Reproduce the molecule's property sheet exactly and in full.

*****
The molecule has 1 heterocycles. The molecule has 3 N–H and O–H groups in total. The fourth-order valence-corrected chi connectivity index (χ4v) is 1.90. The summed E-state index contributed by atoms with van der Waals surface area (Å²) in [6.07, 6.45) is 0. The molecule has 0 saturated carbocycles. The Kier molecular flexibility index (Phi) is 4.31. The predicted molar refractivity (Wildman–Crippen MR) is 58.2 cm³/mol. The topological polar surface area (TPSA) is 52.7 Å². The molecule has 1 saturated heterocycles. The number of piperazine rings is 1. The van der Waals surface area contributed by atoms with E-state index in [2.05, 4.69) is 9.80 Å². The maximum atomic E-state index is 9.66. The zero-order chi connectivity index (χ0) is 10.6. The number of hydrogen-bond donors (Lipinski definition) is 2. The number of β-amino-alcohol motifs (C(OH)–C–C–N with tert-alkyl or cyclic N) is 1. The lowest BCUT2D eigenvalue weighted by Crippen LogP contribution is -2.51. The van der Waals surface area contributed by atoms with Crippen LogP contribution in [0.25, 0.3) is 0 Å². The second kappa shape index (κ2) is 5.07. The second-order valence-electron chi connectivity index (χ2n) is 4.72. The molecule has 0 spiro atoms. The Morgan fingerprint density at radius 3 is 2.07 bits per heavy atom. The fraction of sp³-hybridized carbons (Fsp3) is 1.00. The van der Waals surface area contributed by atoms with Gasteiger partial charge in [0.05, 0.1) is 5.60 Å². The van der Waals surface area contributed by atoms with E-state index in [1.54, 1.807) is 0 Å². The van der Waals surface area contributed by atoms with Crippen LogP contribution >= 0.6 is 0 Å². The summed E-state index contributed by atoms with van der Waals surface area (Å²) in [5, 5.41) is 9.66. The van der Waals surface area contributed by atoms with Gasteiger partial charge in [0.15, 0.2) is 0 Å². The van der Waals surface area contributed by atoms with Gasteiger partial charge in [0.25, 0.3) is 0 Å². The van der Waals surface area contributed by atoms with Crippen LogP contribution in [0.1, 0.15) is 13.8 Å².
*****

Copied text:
The molecule has 1 heterocycles. The molecule has 3 N–H and O–H groups in total. The fourth-order valence-corrected chi connectivity index (χ4v) is 1.90. The summed E-state index contributed by atoms with van der Waals surface area (Å²) in [6.07, 6.45) is 0. The molecule has 0 saturated carbocycles. The Kier molecular flexibility index (Phi) is 4.31. The predicted molar refractivity (Wildman–Crippen MR) is 58.2 cm³/mol. The topological polar surface area (TPSA) is 52.7 Å². The molecule has 1 saturated heterocycles. The number of piperazine rings is 1. The van der Waals surface area contributed by atoms with E-state index in [2.05, 4.69) is 9.80 Å². The maximum atomic E-state index is 9.66. The zero-order chi connectivity index (χ0) is 10.6. The number of hydrogen-bond donors (Lipinski definition) is 2. The number of β-amino-alcohol motifs (C(OH)–C–C–N with tert-alkyl or cyclic N) is 1. The lowest BCUT2D eigenvalue weighted by Crippen LogP contribution is -2.51. The van der Waals surface area contributed by atoms with Crippen LogP contribution in [0.25, 0.3) is 0 Å². The second kappa shape index (κ2) is 5.07. The second-order valence-electron chi connectivity index (χ2n) is 4.72. The molecule has 0 spiro atoms. The Morgan fingerprint density at radius 3 is 2.07 bits per heavy atom. The fraction of sp³-hybridized carbons (Fsp3) is 1.00. The van der Waals surface area contributed by atoms with Gasteiger partial charge in [0.05, 0.1) is 5.60 Å². The van der Waals surface area contributed by atoms with E-state index in [1.54, 1.807) is 0 Å². The van der Waals surface area contributed by atoms with Crippen LogP contribution >= 0.6 is 0 Å². The summed E-state index contributed by atoms with van der Waals surface area (Å²) in [5, 5.41) is 9.66. The van der Waals surface area contributed by atoms with Gasteiger partial charge in [0.15, 0.2) is 0 Å². The van der Waals surface area contributed by atoms with Gasteiger partial charge in [0.25, 0.3) is 0 Å². The van der Waals surface area contributed by atoms with Crippen LogP contribution in [0.1, 0.15) is 13.8 Å².